By J. Parnell McCarter



All human rights and responsibilities derive from God, who is the ultimate giver of all absolute rights and responsibilities, since He alone is our Creator and Redeemer.   God has revealed these rights and responsibilities to men in His Word, the Bible.  Among the rights and responsibilities found there, is the right not to be punished for an alleged crime without due process of law.  This is why we read, for example, that “One witness shall not rise up against a man for any iniquity, or for any sin, in any sin that he sinneth: at the mouth of two witnesses, or at the mouth of three witnesses, shall the matter be established.”  Consequently, it is unjust for a man to be imprisoned indefinitely without knowing the charges against him and without the weighing of the evidence for the charges by a judge. 


Recognizing these rights given by God, English common law has provided writs of habeas corpus.  It is a writ having for its object to bring a party before a court or judge; especially, one to inquire into the cause of a person's imprisonment or detention by another, with the view to protect the right to personal liberty; also, one to bring a prisoner into court to testify in a pending trial.


By not recognizing the authority of God and His Word in its Constitution and in its modern judicial decisions, Americans have left themselves subject to the whims of men.  The on-going case of Jose Padilla illustrates how this dangerous course may play out, if the Bush Administration has its way.


Here is how the Cato Institute has explained this case at http://www.cato.org/dailys/08-21-03.html :

“August 21, 2003

Jose Padilla: No Charges and No Trial, Just Jail

by Robert A. Levy

Robert A. Levy is senior fellow in constitutional studies at the Cato Institute.

Jose Padilla is the U.S. citizen who supposedly plotted to detonate a "dirty bomb." Since his capture -- not on the battlefields of Afghanistan or Iraq, but at Chicago's O'Hare Airport -- he has not been charged with any crime. Yet, for more than a year, Padilla has been held incommunicado in a South Carolina military brig.

Padilla's indefinite detention, without access to an attorney, has civil libertarians up in arms. That's why the Cato Institute, joined by five ideologically diverse public policy organizations -- the Center for National Security Studies, the Constitution Project, the Lawyers Committee for Human Rights, People for the American Way, and the Rutherford Institute -- filed a friend-of-the-court brief in Padilla v. Rumsfeld, now pending before the U.S. Court of Appeals for the Second Circuit in New York.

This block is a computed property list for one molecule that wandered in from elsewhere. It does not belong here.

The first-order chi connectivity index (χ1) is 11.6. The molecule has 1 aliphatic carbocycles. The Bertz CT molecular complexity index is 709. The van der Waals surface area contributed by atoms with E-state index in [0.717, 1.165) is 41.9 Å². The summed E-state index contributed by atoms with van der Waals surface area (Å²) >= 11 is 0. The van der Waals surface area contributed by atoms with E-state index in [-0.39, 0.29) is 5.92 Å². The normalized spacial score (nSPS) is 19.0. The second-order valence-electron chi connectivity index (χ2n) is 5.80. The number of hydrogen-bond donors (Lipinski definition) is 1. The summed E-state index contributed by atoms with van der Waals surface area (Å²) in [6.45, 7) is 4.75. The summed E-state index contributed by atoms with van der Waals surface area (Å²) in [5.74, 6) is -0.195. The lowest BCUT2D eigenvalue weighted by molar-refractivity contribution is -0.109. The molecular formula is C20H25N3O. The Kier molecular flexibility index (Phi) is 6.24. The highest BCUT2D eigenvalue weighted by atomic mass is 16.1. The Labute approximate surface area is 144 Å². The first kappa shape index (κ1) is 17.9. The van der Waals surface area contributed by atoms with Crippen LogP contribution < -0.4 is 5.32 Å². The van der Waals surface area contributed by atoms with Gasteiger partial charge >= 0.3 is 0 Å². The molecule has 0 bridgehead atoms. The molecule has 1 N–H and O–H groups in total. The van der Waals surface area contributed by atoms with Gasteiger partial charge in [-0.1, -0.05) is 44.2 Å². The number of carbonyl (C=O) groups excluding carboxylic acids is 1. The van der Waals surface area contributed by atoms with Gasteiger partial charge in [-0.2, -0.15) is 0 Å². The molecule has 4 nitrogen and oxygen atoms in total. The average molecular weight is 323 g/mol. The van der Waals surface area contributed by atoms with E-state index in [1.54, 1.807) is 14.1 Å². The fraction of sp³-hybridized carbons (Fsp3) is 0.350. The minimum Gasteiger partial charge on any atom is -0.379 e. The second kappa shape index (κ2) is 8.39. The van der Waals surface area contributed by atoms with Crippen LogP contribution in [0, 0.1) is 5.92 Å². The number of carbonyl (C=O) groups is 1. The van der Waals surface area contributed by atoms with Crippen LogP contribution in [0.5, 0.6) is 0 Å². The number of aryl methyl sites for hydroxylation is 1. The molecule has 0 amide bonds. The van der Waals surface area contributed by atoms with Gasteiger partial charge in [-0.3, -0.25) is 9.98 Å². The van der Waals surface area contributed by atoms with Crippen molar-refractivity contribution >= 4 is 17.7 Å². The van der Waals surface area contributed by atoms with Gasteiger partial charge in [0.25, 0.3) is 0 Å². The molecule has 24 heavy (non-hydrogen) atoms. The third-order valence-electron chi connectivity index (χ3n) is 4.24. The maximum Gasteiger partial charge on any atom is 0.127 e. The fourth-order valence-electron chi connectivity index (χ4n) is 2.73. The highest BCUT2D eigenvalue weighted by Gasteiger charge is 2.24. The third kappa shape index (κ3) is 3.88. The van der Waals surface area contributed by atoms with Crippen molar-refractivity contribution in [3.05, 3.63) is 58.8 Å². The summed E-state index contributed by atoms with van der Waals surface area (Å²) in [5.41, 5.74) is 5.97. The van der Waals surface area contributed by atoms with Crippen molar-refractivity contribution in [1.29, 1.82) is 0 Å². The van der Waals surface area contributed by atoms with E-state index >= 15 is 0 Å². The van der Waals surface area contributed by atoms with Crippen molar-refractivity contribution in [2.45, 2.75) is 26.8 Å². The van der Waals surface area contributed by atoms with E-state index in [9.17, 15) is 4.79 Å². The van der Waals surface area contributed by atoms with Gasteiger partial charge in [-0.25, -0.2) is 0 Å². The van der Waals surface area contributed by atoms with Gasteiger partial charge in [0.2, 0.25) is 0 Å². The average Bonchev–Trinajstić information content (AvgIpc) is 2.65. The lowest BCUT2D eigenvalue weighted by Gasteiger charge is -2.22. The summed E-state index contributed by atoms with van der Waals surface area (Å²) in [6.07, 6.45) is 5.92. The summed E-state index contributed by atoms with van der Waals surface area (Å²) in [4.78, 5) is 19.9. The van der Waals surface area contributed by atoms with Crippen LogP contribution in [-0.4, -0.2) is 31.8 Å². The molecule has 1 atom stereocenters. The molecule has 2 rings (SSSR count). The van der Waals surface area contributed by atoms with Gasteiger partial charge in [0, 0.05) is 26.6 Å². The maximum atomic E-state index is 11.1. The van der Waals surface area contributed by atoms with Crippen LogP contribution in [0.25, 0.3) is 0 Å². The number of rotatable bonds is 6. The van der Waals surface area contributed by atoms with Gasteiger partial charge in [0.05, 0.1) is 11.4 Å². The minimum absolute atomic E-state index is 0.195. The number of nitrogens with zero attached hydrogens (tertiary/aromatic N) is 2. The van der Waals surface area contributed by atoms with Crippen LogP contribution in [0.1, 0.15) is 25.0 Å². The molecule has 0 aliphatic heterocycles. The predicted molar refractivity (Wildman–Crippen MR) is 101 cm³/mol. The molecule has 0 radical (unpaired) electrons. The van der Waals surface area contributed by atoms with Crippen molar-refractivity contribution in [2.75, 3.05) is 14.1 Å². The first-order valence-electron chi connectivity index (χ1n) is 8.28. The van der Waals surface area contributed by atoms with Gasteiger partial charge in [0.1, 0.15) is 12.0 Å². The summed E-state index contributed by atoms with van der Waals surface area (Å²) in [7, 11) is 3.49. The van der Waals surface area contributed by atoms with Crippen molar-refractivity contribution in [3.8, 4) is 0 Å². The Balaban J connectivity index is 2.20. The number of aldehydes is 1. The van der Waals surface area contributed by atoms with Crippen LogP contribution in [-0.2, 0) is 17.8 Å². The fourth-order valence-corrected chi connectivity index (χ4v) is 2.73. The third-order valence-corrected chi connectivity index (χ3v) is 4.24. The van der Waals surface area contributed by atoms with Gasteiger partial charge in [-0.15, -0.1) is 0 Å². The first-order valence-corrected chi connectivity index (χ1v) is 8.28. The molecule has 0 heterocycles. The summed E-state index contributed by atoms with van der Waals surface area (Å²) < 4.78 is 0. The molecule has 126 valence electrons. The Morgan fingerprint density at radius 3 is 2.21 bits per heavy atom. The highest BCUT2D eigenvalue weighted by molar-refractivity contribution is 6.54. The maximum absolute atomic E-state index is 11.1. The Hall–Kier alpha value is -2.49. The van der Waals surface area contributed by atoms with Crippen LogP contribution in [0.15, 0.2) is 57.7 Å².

Consider this specious logic, endorsed by the Bush administration: Under the Sixth Amendment, the right to counsel does not apply until charges are filed. The government has not charged Padilla. Ordinarily, U.S. citizens cannot be detained without charge. But the administration has avoided that technicality by designating Padilla as an "enemy combatant," then proclaiming that the court may not second-guess his designation.

Essentially, on orders of the executive branch, anyone could wind up imprisoned by the military with no way to assert his innocence. That frightening prospect was echoed by J. Harvie Wilkinson, the respected and steadfastly conservative chief judge of the Fourth Circuit. In a case involving another U.S. citizen, Yaser Hamdi, Wilkinson warned, "With no meaningful judicial review, any American citizen alleged to be an enemy combatant could be detained indefinitely without charges or counsel." Judge Wilkinson upheld Hamdi's detention but pointedly noted that Hamdi's battlefield capture was like "apples and oranges" compared to Padilla's arrest in Chicago. "We aren't placing our imprimatur upon a new day of executive detentions," Wilkinson cautioned.

An unambiguous federal statute and the U.S. Constitution both prohibit the executive branch from doing to Padilla what it is now doing. More than three decades ago, Congress passed Title 18, section 4001(a) of the U.S. Code. It states, "No citizen shall be imprisoned or otherwise detained by the United States except pursuant to an Act of Congress." Today, we have not had from Congress any statute that authorizes Padilla's detention…”


The case came before the Second Court of Appeals.  Reuters reported the results as follows:

U.S. to Seek Stay of Court Ruling on Padilla
Thu December 18, 2003 03:10 PM ET

WASHINGTON (Reuters) - The White House said on Thursday it would seek a stay of a court ruling that ordered the release of an American being held by the military as an "enemy combatant." The U.S. Second Circuit Court of Appeals, in a 2-1 ruling, said it was illegal for the government to hold Jose Padilla in military custody and said he should be released within 30 days. The court said that the government can transfer Padilla to a civilian authority. "We believe the Second Circuit ruling is troubling and flawed. The president has directed the Justice Department to seek a stay and further judicial review," White House spokesman Scott McClellan told a news briefing…”